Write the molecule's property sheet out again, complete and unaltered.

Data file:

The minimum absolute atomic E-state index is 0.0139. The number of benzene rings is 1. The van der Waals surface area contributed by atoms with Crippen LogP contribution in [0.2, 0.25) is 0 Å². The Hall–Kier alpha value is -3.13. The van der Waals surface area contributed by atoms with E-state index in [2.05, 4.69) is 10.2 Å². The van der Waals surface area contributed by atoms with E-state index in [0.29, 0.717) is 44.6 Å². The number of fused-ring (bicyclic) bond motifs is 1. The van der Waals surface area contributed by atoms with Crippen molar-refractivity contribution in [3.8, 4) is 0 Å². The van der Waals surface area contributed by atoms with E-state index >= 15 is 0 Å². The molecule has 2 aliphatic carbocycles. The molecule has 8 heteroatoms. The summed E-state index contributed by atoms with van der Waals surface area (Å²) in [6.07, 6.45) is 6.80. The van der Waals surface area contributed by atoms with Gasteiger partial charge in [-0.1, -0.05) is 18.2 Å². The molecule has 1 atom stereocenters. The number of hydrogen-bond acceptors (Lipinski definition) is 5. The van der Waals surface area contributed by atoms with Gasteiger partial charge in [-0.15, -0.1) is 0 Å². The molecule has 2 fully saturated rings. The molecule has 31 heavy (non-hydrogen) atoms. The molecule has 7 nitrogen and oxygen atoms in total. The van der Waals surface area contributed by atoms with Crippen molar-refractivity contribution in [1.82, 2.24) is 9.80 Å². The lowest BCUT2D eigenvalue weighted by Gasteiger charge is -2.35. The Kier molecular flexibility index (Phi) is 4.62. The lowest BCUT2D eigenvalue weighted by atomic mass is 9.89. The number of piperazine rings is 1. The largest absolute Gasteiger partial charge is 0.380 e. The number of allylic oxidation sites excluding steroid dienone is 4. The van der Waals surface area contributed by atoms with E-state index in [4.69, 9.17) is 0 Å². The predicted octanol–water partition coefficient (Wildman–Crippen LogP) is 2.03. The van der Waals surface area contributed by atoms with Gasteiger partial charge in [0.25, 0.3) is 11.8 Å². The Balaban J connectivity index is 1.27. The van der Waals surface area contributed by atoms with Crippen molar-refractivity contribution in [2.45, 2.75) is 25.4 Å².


The minimum absolute atomic E-state index is 0.0139. The number of benzene rings is 1. The van der Waals surface area contributed by atoms with Crippen LogP contribution in [0.2, 0.25) is 0 Å². The Hall–Kier alpha value is -3.13. The van der Waals surface area contributed by atoms with E-state index in [2.05, 4.69) is 10.2 Å². The van der Waals surface area contributed by atoms with E-state index in [0.29, 0.717) is 44.6 Å². The number of fused-ring (bicyclic) bond motifs is 1. The van der Waals surface area contributed by atoms with Crippen molar-refractivity contribution in [3.8, 4) is 0 Å². The van der Waals surface area contributed by atoms with E-state index >= 15 is 0 Å². The molecule has 2 aliphatic carbocycles. The molecule has 8 heteroatoms. The summed E-state index contributed by atoms with van der Waals surface area (Å²) in [6.07, 6.45) is 6.80. The van der Waals surface area contributed by atoms with Gasteiger partial charge in [-0.1, -0.05) is 18.2 Å². The molecule has 1 atom stereocenters. The number of hydrogen-bond acceptors (Lipinski definition) is 5. The van der Waals surface area contributed by atoms with Gasteiger partial charge in [-0.15, -0.1) is 0 Å². The molecule has 2 fully saturated rings. The molecule has 31 heavy (non-hydrogen) atoms. The molecule has 7 nitrogen and oxygen atoms in total. The van der Waals surface area contributed by atoms with Crippen molar-refractivity contribution in [1.82, 2.24) is 9.80 Å². The lowest BCUT2D eigenvalue weighted by Gasteiger charge is -2.35. The Kier molecular flexibility index (Phi) is 4.62. The lowest BCUT2D eigenvalue weighted by atomic mass is 9.89. The number of piperazine rings is 1. The largest absolute Gasteiger partial charge is 0.380 e. The number of allylic oxidation sites excluding steroid dienone is 4. The van der Waals surface area contributed by atoms with E-state index in [4.69, 9.17) is 0 Å². The predicted octanol–water partition coefficient (Wildman–Crippen LogP) is 2.03. The van der Waals surface area contributed by atoms with Gasteiger partial charge in [0.25, 0.3) is 11.8 Å². The Balaban J connectivity index is 1.27. The van der Waals surface area contributed by atoms with Crippen molar-refractivity contribution in [2.45, 2.75) is 25.4 Å².